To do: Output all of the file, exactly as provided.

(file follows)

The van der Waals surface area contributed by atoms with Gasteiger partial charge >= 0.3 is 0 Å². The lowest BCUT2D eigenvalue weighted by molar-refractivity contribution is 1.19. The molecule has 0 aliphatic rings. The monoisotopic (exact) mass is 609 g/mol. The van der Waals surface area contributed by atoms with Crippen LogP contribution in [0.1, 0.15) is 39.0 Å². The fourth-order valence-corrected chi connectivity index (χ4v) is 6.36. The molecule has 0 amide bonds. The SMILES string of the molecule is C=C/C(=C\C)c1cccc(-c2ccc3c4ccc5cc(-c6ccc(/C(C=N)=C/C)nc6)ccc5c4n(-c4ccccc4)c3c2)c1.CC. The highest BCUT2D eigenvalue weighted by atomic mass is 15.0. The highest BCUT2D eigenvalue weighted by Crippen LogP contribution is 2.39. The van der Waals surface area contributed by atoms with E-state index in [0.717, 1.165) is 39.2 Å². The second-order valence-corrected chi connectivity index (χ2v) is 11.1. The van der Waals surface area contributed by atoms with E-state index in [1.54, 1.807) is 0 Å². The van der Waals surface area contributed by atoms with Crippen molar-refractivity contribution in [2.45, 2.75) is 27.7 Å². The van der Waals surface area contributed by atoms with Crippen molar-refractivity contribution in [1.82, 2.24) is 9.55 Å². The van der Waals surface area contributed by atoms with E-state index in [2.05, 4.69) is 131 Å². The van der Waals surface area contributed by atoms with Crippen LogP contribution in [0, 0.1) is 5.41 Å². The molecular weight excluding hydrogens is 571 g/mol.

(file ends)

The van der Waals surface area contributed by atoms with Gasteiger partial charge >= 0.3 is 0 Å². The lowest BCUT2D eigenvalue weighted by molar-refractivity contribution is 1.19. The molecule has 0 aliphatic rings. The monoisotopic (exact) mass is 609 g/mol. The van der Waals surface area contributed by atoms with Crippen LogP contribution in [0.1, 0.15) is 39.0 Å². The fourth-order valence-corrected chi connectivity index (χ4v) is 6.36. The molecule has 0 amide bonds. The SMILES string of the molecule is C=C/C(=C\C)c1cccc(-c2ccc3c4ccc5cc(-c6ccc(/C(C=N)=C/C)nc6)ccc5c4n(-c4ccccc4)c3c2)c1.CC. The highest BCUT2D eigenvalue weighted by atomic mass is 15.0. The highest BCUT2D eigenvalue weighted by Crippen LogP contribution is 2.39. The van der Waals surface area contributed by atoms with E-state index in [0.717, 1.165) is 39.2 Å². The second-order valence-corrected chi connectivity index (χ2v) is 11.1. The van der Waals surface area contributed by atoms with E-state index in [1.54, 1.807) is 0 Å². The van der Waals surface area contributed by atoms with Crippen molar-refractivity contribution in [2.45, 2.75) is 27.7 Å². The van der Waals surface area contributed by atoms with Crippen molar-refractivity contribution in [1.82, 2.24) is 9.55 Å². The van der Waals surface area contributed by atoms with E-state index in [2.05, 4.69) is 131 Å². The van der Waals surface area contributed by atoms with Crippen LogP contribution in [0, 0.1) is 5.41 Å². The molecular weight excluding hydrogens is 571 g/mol.